Five Below plans to sell about 4.8 million shares and selling shareholders plan to sell about 4.8 million shares. The company expects to have about 54 million shares outstanding after the offering.
Note: Five Below is a fast-growing specialty retail store, a sector that has done well in the IPO market.
KAYAK Software (KYAK) plans to price 3.5 million shares at $22 to $25 each on Thursday evening. The IPO is expected to start trading Friday morning on the NASDAQ Global Market under the proposed symbol "KYAK." The joint-lead managers are Morgan Stanley and Deutsche Bank Securities. The co-managers are Piper Jaffray, Stifel, Nicolaus Weisel and Pacific Crest Securities.
Based in Norwalk, Connecticut, Kayak Software is an online travel service provider founded by Daniel S. Hafner and Paul M. English, co-founders of Expedia, Travelocity and Orbitz. The company's Website and mobile applications enable users to research and compare accurate and relevant information from hundreds of other travel Websites in one comprehensive, fast and intuitive display. Kayak Software was formed in 2004. It has about 185 employees.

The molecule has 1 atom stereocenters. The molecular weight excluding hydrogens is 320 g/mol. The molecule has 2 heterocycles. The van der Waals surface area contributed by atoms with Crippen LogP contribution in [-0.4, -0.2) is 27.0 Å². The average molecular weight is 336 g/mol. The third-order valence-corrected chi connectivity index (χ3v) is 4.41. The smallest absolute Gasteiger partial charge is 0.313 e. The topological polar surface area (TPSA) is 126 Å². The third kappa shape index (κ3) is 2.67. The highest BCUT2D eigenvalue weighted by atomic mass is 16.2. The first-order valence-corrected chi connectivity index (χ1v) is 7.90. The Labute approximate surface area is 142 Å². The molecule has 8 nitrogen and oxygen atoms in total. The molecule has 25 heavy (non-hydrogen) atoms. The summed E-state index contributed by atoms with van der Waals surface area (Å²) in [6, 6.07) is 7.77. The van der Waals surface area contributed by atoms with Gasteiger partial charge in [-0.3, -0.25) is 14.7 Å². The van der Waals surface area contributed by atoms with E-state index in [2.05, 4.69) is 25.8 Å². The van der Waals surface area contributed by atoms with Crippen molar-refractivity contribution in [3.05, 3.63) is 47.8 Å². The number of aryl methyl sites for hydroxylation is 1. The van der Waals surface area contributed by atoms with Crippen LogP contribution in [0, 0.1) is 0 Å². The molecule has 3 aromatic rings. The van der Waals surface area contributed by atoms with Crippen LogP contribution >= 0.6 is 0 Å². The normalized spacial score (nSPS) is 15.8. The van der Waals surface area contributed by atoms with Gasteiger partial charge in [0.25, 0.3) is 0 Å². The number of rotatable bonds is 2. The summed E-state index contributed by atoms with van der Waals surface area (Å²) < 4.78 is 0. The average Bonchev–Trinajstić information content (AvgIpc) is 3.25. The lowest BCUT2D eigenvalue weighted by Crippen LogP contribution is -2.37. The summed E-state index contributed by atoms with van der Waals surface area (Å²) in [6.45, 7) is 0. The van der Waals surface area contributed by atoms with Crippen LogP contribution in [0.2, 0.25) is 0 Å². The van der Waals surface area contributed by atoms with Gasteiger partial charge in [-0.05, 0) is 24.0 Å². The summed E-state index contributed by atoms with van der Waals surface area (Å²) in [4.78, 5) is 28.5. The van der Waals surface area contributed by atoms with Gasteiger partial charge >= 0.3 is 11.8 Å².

Kayak Software plans to sell all of the shares in the offering. The company expects to have about 38.6 million shares outstanding after the offering.
Note: The travel-service sector has been hot this year.
Palo Alto Networks (PANW) plans to price 6.2 million shares at $34 to $37 each on Thursday evening. The IPO is expected to start trading Friday morning on the New York Stock Exchange under the proposed symbol "PANW." The joint-lead managers are Morgan Stanley, Goldman Sachs and Citigroup. The co-managers are Credit Suisse, Barclays, UBS Securities and Raymond James.
Based in Santa Clara, California, Palo Alto Software believes it has pioneered the next generation of network security with its platform that lets enterprises, service providers and government entities secure their networks and safely enable the complex and growing number of applications running on their networks. The core of Palo Alto's platform is its Next-Generation Firewall, which offers a number of benefits for its end-customers, including the ability to identify, control, and safely enable applications while inspecting all content for all threats in real time. Palo Alto Networks was formed in 2005. It has about 700 employees.
Palo Alto plans to sell about 4.7 million shares and selling shareholders plan to sell about 1.5 million shares. The company expects to have about 66.6 million shares outstanding after the offering.
Note: Another cloud-computer IPO, a hot sector in the IPO market.
This brings us to next week and another IPO calendar of five deals.